Coventry Rises From The Ashes Once Again

Coventry Cathedral
Coventry Cathedral - Photo credit: Graeme Peacock

Resilience and strength are two attributes high in the minds of the people of Coventry.

The West Midlands hot spot earned the UK City of Culture 2021 title way before COVID decided to make an appearance.

And although the pandemic has caused a few ripples, it has not stopped this fine and architecturally wonderful city from grabbing its opportunities to show off what’s on offer.

The gradual easing of lockdown has enabled the cultural team to head off on their own road to recovery and open the doors of the city gems for all to see.

Coventry Canal Basin
Coventry Canal Basin – Photo credit: Andrew Brooks

Coventry has always been a symbol of rebirth and of movement and hope. It rose from the ashes of World War II with music at its forefront to bring people together.

The grand opening of the city starts on Saturday May 15th and will run through until May next year and boy there is a lot on offer for visitors to see and do.

This diverse and powerful city will open its doors to some of the finest musical and theatre productions there are, with performances by Terry Hall, lead singer of iconic local band The Specials, an appearance by a 3.5 metre tall puppet depicting a young refugee called Little Amal who has journeyed 8,000 km from the Syria/Turkey border to reach the UK and a summer of surprises programme which will give a unique insight into the history of the city.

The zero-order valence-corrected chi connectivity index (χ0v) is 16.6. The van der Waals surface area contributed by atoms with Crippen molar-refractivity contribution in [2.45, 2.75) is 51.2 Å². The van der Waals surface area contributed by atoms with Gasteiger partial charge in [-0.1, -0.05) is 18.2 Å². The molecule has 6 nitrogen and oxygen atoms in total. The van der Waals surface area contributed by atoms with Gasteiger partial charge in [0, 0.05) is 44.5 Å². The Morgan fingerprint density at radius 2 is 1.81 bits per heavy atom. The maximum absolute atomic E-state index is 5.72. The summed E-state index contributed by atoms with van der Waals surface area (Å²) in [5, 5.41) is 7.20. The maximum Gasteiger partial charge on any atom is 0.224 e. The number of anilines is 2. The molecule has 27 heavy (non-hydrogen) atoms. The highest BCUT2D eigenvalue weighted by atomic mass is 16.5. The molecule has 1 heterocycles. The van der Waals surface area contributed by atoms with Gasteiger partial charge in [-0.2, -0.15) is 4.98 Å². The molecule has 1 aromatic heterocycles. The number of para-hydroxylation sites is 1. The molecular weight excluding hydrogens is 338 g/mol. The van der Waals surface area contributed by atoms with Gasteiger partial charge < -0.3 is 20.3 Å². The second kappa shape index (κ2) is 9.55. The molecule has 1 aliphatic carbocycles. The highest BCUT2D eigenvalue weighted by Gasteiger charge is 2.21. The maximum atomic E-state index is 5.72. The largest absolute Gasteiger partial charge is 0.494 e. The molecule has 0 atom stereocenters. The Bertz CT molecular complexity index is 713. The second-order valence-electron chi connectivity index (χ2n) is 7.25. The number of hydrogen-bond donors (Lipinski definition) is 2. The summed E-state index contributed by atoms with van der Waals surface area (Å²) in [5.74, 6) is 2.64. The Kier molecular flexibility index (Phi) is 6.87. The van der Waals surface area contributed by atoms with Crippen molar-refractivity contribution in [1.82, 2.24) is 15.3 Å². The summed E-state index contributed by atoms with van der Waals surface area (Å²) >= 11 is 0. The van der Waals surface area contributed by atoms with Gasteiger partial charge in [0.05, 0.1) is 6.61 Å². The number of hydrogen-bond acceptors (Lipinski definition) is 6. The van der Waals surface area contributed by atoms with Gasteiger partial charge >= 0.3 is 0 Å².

Coventry is well known for change and has been a platform for refugees, struggling workers, women and political reformers and it is a city of movement, famous for watches, bicycles and car production.

Weavers House, Coventry
Weavers House – Photo credit: Graeme Peacock

Its most famous landmark is its cathedral, bombed in World War II and replaced in the 20th century by a fabulous building full of abstract stained glass and art, including a painting of a nearby statue of local hero, Lady Godiva, riding naked on horseback.

The highlights of the city include its transport, music and military museums, plus its canals, nature reserves and its most famous son, St George, the dragon slayer and patron saint of Britain, said to have been born in Coventry.

Thankfully, it really is time to head off and have some fun!

For more information on what there is to see and do this year, you can check out their website: https://coventry2021.co.uk

Author Bio:

Rebecca Hay is an experienced travel writer and member of The British Guild of Travel Writers. Follow her adventures with her family on Twitter and Instagram @emojiadventurer and on Facebook via EmojiAdventurers2.

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